This is not about right doctrine but about right relationship between humanity and God. That right relationship is modeled within the Church and between the Church and society. The Church’s primary function is first and foremost the adoration of God who loves us. Out of that adoration for our Creator flows an adoration for that which He loves – our fellow men and women.
Springing forth from God’s own generosity is the welcome to holy living that is Baptism. Out of God’s own self-offering comes the Feast of the Eucharist. From God’s own forgiveness comes the work of Reconciliation. Out of God’s own love comes the commitment of Marriage. With God’s gift of reason comes our response to God’s welcome in Confirmation. From God’s own call to holy community and service comes Ordination. Remembering God’s own promise of eternal life comes Healing and Last Rites.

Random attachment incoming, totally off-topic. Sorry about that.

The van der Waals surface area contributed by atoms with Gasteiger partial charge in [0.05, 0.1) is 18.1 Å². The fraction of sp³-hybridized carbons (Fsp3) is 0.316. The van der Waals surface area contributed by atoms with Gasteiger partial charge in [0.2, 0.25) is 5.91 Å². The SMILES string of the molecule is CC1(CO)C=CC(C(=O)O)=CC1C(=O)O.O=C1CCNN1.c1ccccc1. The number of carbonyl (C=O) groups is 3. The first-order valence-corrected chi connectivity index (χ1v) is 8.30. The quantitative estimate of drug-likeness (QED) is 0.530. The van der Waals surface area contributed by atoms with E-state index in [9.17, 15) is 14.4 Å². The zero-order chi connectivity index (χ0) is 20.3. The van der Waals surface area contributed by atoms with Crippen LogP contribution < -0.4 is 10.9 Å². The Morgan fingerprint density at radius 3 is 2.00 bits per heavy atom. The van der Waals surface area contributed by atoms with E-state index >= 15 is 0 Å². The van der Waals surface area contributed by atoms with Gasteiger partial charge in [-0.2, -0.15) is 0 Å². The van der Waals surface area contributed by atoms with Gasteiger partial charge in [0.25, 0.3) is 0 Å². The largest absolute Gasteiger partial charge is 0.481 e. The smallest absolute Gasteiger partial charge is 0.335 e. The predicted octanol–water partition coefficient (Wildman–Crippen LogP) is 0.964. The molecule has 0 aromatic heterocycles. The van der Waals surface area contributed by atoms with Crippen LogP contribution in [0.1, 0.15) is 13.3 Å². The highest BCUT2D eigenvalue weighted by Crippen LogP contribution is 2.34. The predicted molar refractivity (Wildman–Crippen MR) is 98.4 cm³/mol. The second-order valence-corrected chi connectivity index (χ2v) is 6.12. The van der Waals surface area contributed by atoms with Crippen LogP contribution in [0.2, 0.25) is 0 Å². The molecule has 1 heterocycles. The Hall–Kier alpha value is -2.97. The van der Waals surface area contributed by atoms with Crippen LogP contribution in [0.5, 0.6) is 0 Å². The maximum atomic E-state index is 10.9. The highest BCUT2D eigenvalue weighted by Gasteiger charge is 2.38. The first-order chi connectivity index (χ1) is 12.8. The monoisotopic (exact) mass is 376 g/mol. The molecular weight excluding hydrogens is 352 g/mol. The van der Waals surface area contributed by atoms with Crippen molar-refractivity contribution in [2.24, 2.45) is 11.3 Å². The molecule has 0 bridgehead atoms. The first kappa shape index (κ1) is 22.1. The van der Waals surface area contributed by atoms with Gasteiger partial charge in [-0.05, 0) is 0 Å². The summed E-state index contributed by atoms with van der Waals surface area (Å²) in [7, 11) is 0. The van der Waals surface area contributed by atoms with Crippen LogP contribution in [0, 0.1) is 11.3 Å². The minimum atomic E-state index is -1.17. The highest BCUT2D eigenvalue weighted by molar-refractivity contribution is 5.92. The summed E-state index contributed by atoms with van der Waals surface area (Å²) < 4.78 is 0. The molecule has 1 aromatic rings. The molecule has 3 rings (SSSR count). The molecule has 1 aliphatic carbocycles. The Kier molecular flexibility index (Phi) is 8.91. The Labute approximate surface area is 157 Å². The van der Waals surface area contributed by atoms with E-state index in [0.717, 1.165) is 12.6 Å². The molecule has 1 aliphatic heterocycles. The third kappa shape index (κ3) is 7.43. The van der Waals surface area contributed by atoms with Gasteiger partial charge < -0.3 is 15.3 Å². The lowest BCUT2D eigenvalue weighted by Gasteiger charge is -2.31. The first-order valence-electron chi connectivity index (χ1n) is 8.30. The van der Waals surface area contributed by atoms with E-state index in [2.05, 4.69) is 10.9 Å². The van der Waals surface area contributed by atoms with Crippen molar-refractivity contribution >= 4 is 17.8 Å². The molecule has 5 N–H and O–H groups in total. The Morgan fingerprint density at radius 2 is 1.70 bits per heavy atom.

Before the shape of our doctrine came a command to take and eat as the first Eucharists were offered in Remembrance before the books of the Bible were chosen and the Nicene Creed was written. In that Feast is offered the form, function, and hope of the Church. The Church, existing before humanity even realized it, offers the hope of partaking in the more that is of God. So we pray for more.
We exist to pray.
We adore God and we pray. We pray for the living. We pray for the dead. We pray for the lost and the lonely. We pray for the aching and those who despair. We pray for the strength to labor and the courage to forfeit control. We pray for guidance and for the wisdom to lead. We pray with thanks and with trembling. We pray for forgiveness and for the courage to forgive. We pray.